Let us again renounce Satan and all his works —clinging firmly to God and his work of salvation…
(CUSA) – John Paul II led his papacy with the words, “Be not afraid!”
This homily from the Easter Vigil in 2003 reminds us that with the Resurrection we become a new people having shed the chains of death and sin. Find the Easter Vigil readings here. —Ed.
EASTER VIGIL HOMILY
POPE JOHN PAUL II
Saturday, 19 April 2003
Do not be afraid; you seek Jesus of Nazareth, who was crucified. He has risen, he is not here.
At sunrise of the first day after the Sabbath, as recounted in the Gospel, some women go the sepulchre to honor the body of Jesus, who, having been crucified on Friday, was quickly wrapped in linen and placed in the tomb.
They look for him, but they do not find him: he is no longer in the place where he was laid. All that remains of him are the signs of the burial: the empty tomb, the bindings, the linen shroud. The women, however, are disturbed by the sight of “a young man, dressed in a white robe,” who proclaims to them: “He is risen, he is not here.”
This upsetting news, destined to change the course of history, from that moment on continues to resound from generation to generation: an ancient proclamation, yet always new.
It resonates once again during this Easter Vigil, mother of all vigils, and it is spreading at this very moment throughout all the earth.
O sublime mystery of this Holy Night! The night in which we relive the extraordinary event of the Resurrection. If Christ were to have remained a prisoner of the tomb, humanity and all of creation, in a certain way, would have lost their meaning. But you, Christ, are truly risen.
The Scriptures we have just heard in the Liturgy of the Word find their fulfillment and run through every stage of the entire salvific plan. At the beginning of Creation, “God saw everything that he had made, and behold, it was very good.”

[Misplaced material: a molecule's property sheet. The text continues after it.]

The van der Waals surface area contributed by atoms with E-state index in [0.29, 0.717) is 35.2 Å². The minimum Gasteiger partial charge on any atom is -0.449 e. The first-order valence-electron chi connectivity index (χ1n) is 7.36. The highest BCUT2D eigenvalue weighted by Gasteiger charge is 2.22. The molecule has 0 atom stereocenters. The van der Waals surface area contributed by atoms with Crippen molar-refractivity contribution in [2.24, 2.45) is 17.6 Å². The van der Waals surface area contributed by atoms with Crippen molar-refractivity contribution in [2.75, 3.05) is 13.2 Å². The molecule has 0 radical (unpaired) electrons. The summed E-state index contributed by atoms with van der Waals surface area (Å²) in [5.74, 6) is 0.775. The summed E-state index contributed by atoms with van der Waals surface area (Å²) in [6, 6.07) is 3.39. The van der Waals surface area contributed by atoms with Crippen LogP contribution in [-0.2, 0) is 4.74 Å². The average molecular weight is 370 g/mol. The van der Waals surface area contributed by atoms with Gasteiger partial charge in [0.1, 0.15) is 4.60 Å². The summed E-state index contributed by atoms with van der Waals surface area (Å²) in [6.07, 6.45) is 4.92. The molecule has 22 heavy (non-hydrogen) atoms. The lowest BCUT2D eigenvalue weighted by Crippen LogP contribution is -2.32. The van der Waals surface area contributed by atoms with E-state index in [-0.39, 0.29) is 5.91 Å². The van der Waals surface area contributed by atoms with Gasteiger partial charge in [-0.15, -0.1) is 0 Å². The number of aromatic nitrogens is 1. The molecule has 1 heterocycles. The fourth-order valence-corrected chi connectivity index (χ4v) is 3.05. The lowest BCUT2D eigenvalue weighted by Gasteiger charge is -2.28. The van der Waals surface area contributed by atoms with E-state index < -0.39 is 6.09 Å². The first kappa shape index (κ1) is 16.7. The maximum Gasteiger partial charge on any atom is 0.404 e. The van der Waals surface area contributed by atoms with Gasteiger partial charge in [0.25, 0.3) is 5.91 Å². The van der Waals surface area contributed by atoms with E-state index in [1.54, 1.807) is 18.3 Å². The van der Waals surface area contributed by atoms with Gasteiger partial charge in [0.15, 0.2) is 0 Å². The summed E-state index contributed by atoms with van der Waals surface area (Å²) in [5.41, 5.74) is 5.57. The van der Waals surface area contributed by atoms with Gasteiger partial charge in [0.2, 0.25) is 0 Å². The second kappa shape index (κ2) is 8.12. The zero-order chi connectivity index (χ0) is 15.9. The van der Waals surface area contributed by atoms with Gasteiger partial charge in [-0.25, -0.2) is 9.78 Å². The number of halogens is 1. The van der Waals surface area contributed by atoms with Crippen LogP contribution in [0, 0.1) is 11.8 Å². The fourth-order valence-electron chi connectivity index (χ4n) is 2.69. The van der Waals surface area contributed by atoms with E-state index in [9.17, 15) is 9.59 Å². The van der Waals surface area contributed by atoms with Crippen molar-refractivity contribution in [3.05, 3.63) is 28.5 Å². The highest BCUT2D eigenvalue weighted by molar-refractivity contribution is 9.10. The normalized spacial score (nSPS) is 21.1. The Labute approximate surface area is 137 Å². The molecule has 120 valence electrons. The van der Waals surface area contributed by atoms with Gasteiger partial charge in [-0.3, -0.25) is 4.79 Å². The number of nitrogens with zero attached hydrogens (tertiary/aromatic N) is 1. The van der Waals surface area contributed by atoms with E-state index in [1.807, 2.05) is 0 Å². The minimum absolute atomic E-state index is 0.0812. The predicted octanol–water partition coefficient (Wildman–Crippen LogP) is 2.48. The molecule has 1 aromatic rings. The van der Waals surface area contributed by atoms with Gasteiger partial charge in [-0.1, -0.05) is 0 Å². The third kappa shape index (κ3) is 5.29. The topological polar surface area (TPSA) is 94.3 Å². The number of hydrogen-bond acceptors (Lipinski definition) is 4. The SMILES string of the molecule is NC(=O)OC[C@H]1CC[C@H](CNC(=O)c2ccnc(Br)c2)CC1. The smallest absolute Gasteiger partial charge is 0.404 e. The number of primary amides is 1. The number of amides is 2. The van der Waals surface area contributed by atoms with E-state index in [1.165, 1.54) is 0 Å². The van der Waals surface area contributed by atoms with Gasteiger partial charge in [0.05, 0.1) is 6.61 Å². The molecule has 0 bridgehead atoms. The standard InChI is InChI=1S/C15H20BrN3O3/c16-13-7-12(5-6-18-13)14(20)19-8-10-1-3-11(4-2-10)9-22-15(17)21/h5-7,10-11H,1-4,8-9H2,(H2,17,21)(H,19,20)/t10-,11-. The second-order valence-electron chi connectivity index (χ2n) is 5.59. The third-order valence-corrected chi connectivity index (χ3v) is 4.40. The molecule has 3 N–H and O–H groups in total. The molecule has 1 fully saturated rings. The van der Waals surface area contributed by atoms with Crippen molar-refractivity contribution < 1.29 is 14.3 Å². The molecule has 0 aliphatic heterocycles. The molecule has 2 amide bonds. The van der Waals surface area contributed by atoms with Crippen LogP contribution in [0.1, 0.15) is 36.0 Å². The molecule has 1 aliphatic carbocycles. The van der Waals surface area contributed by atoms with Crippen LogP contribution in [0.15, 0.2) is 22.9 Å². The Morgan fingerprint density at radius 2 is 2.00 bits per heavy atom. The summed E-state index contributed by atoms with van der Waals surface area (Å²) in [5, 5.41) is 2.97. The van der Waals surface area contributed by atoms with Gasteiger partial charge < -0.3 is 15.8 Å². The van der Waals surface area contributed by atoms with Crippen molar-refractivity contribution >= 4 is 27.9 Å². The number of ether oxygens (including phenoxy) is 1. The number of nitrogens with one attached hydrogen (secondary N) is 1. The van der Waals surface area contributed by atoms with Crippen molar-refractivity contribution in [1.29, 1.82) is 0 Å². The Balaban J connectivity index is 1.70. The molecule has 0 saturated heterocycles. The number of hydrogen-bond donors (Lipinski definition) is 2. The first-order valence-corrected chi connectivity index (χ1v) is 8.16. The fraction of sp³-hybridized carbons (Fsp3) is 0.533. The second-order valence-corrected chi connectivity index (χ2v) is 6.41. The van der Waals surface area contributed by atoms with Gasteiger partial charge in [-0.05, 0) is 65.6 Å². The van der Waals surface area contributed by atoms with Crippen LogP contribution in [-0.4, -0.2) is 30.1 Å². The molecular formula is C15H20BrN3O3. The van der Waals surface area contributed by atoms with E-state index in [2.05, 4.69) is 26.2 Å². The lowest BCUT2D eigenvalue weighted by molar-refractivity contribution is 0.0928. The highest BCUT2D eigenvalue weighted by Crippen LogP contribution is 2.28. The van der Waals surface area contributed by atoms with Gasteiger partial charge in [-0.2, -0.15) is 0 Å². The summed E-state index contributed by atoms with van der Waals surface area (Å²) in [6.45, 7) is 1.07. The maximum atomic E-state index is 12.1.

To Abraham he had promised: “by your descendants shall all the nations of the earth bless themselves.”
Here is again proposed one of the most ancient themes of the Hebrew tradition which reveals the meaning of the Exodus when “the Lord saved Israel from the hand of the Egyptians.” The promises of the Prophets continue to be fulfilled in our time: “I will put my spirit within you and cause you to walk in my statutes…”
On this night of Resurrection everything begins anew; creation regains its authentic meaning in the plan of salvation. It is like a new beginning of history and of the cosmos, because Christ is risen, “the first fruits of those who have fallen asleep.” Christ, the “last Adam”, has become “a life-giving spirit.”
The same sin of our forefathers is sung in the Easter Proclamation as “felix culpa“, “O happy fault, which gained for us so great a Redeemer!”
Where sin abounded, grace now abounds all the more, and “the stone which the builder rejected has become the corner stone” of an indestructible spiritual edifice.
On this Holy Night a new people is born with whom God has sealed an eternal covenant in the blood of the Word made flesh, crucified and risen.
One becomes a member of the people of the redeemed through Baptism. As the Apostle Paul has reminded us in Epistle to the Romans: We are buried therefore with him by baptism into death, so that as Christ was raised from the dead by the glory of the Father, we too might walk in newness of life.
This exhortation is especially for you, dearest catechumens, to whom, in just a few moments, Mother Church will administer the great gift of divine life. From different countries divine providence has led you here, to the tomb of Saint Peter, to receive the Sacraments of Christian Initiation: Baptism, Confirmation and the Eucharist.
Entering in this way into the house of the Lord, you will be consecrated with the oil of happiness and can feed yourselves with the Bread of Heaven.
Sustained by the power of the Holy Spirit, you will persevere in your faith in Christ and courageously proclaim his Gospel.
Dearest Brothers and Sisters gathered here! In just a few moments we too will be united with the catechumens in renewing our Baptismal promises. We will again renounce Satan and all his works clinging firmly to God and his work of salvation. In this manner, we will make an even firmer commitment to an evangelical life.
Mary, joyful witness of the Resurrection, help us all to live a new life; make each of us conscious that, having crucified our old self with Christ, we must consider and conduct ourselves as new men, people alive to God, in Christ Jesus.
From the vatican.va archives